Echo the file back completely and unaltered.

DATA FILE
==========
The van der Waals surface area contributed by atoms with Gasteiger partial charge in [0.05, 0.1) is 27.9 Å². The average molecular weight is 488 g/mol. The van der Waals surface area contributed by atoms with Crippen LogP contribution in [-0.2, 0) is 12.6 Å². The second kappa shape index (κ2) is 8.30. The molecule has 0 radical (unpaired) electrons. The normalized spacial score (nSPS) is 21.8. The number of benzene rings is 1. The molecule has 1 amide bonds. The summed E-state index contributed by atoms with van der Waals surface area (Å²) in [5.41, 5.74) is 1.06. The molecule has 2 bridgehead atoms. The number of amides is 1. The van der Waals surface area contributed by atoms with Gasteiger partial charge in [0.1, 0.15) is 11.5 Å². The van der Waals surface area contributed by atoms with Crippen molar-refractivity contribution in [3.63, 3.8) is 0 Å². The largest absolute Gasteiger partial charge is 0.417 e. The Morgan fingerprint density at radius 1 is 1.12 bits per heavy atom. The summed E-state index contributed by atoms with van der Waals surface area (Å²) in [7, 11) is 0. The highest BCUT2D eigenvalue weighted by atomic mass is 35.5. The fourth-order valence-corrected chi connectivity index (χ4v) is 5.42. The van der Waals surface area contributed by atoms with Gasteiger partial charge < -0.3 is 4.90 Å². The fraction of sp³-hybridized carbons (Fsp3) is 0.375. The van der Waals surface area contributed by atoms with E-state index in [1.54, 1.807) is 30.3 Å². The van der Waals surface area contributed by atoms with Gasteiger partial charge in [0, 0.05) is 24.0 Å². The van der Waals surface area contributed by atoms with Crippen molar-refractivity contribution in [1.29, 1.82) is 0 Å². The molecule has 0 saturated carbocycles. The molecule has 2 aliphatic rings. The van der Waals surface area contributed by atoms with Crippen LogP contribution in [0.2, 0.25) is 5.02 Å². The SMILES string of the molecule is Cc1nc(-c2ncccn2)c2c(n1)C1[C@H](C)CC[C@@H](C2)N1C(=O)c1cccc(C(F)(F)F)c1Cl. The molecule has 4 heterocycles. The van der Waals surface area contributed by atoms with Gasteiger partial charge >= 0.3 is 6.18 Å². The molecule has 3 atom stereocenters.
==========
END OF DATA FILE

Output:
The van der Waals surface area contributed by atoms with Gasteiger partial charge in [0.05, 0.1) is 27.9 Å². The average molecular weight is 488 g/mol. The van der Waals surface area contributed by atoms with Crippen LogP contribution in [-0.2, 0) is 12.6 Å². The second kappa shape index (κ2) is 8.30. The molecule has 0 radical (unpaired) electrons. The normalized spacial score (nSPS) is 21.8. The number of benzene rings is 1. The molecule has 1 amide bonds. The summed E-state index contributed by atoms with van der Waals surface area (Å²) in [5.41, 5.74) is 1.06. The molecule has 2 bridgehead atoms. The number of amides is 1. The van der Waals surface area contributed by atoms with Gasteiger partial charge in [0.1, 0.15) is 11.5 Å². The van der Waals surface area contributed by atoms with Crippen molar-refractivity contribution in [3.63, 3.8) is 0 Å². The largest absolute Gasteiger partial charge is 0.417 e. The Morgan fingerprint density at radius 1 is 1.12 bits per heavy atom. The summed E-state index contributed by atoms with van der Waals surface area (Å²) in [7, 11) is 0. The highest BCUT2D eigenvalue weighted by atomic mass is 35.5. The fourth-order valence-corrected chi connectivity index (χ4v) is 5.42. The van der Waals surface area contributed by atoms with Gasteiger partial charge < -0.3 is 4.90 Å². The fraction of sp³-hybridized carbons (Fsp3) is 0.375. The van der Waals surface area contributed by atoms with E-state index in [1.54, 1.807) is 30.3 Å². The van der Waals surface area contributed by atoms with Gasteiger partial charge in [0, 0.05) is 24.0 Å². The van der Waals surface area contributed by atoms with Crippen molar-refractivity contribution in [1.29, 1.82) is 0 Å². The molecule has 0 saturated carbocycles. The molecule has 2 aliphatic rings. The van der Waals surface area contributed by atoms with Crippen LogP contribution in [0.2, 0.25) is 5.02 Å². The SMILES string of the molecule is Cc1nc(-c2ncccn2)c2c(n1)C1[C@H](C)CC[C@@H](C2)N1C(=O)c1cccc(C(F)(F)F)c1Cl. The molecule has 4 heterocycles. The van der Waals surface area contributed by atoms with Gasteiger partial charge >= 0.3 is 6.18 Å². The molecule has 3 atom stereocenters.